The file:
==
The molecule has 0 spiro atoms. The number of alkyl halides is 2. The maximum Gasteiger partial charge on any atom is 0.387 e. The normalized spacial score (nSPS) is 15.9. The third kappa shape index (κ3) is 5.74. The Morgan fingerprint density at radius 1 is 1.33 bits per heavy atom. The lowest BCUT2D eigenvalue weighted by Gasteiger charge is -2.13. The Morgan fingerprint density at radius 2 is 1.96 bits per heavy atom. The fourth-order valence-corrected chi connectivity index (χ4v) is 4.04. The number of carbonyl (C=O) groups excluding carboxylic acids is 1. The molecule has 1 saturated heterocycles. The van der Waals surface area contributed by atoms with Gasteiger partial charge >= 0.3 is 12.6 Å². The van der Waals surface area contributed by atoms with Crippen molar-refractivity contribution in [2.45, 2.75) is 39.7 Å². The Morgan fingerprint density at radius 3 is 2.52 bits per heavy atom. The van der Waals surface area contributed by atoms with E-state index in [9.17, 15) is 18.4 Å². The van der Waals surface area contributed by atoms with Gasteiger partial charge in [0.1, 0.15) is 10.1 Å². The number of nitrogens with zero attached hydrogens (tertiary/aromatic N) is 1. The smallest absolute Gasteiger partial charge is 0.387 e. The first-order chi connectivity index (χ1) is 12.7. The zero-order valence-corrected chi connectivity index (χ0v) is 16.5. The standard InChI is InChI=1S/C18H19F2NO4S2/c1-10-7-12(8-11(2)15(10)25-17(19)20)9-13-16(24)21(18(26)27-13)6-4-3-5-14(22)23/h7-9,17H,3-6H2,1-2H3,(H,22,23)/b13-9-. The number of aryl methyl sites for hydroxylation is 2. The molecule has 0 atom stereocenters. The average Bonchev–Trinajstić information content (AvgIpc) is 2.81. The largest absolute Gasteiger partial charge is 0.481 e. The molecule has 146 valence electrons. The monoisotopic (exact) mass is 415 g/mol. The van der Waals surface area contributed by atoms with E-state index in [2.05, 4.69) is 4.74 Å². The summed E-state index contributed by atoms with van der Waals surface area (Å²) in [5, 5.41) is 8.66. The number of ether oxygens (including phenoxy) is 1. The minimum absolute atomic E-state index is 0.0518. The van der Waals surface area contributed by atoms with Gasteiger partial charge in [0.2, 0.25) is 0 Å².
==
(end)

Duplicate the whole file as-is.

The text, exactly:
The molecule has 0 spiro atoms. The number of alkyl halides is 2. The maximum Gasteiger partial charge on any atom is 0.387 e. The normalized spacial score (nSPS) is 15.9. The third kappa shape index (κ3) is 5.74. The Morgan fingerprint density at radius 1 is 1.33 bits per heavy atom. The lowest BCUT2D eigenvalue weighted by Gasteiger charge is -2.13. The Morgan fingerprint density at radius 2 is 1.96 bits per heavy atom. The fourth-order valence-corrected chi connectivity index (χ4v) is 4.04. The number of carbonyl (C=O) groups excluding carboxylic acids is 1. The molecule has 1 saturated heterocycles. The van der Waals surface area contributed by atoms with Gasteiger partial charge >= 0.3 is 12.6 Å². The van der Waals surface area contributed by atoms with Crippen molar-refractivity contribution in [2.45, 2.75) is 39.7 Å². The Morgan fingerprint density at radius 3 is 2.52 bits per heavy atom. The van der Waals surface area contributed by atoms with E-state index in [9.17, 15) is 18.4 Å². The van der Waals surface area contributed by atoms with Gasteiger partial charge in [0.1, 0.15) is 10.1 Å². The number of nitrogens with zero attached hydrogens (tertiary/aromatic N) is 1. The smallest absolute Gasteiger partial charge is 0.387 e. The first-order chi connectivity index (χ1) is 12.7. The zero-order valence-corrected chi connectivity index (χ0v) is 16.5. The standard InChI is InChI=1S/C18H19F2NO4S2/c1-10-7-12(8-11(2)15(10)25-17(19)20)9-13-16(24)21(18(26)27-13)6-4-3-5-14(22)23/h7-9,17H,3-6H2,1-2H3,(H,22,23)/b13-9-. The number of aryl methyl sites for hydroxylation is 2. The molecule has 0 atom stereocenters. The average Bonchev–Trinajstić information content (AvgIpc) is 2.81. The largest absolute Gasteiger partial charge is 0.481 e. The molecule has 146 valence electrons. The monoisotopic (exact) mass is 415 g/mol. The van der Waals surface area contributed by atoms with E-state index in [2.05, 4.69) is 4.74 Å². The summed E-state index contributed by atoms with van der Waals surface area (Å²) in [5, 5.41) is 8.66. The number of ether oxygens (including phenoxy) is 1. The minimum absolute atomic E-state index is 0.0518. The van der Waals surface area contributed by atoms with Gasteiger partial charge in [0.2, 0.25) is 0 Å².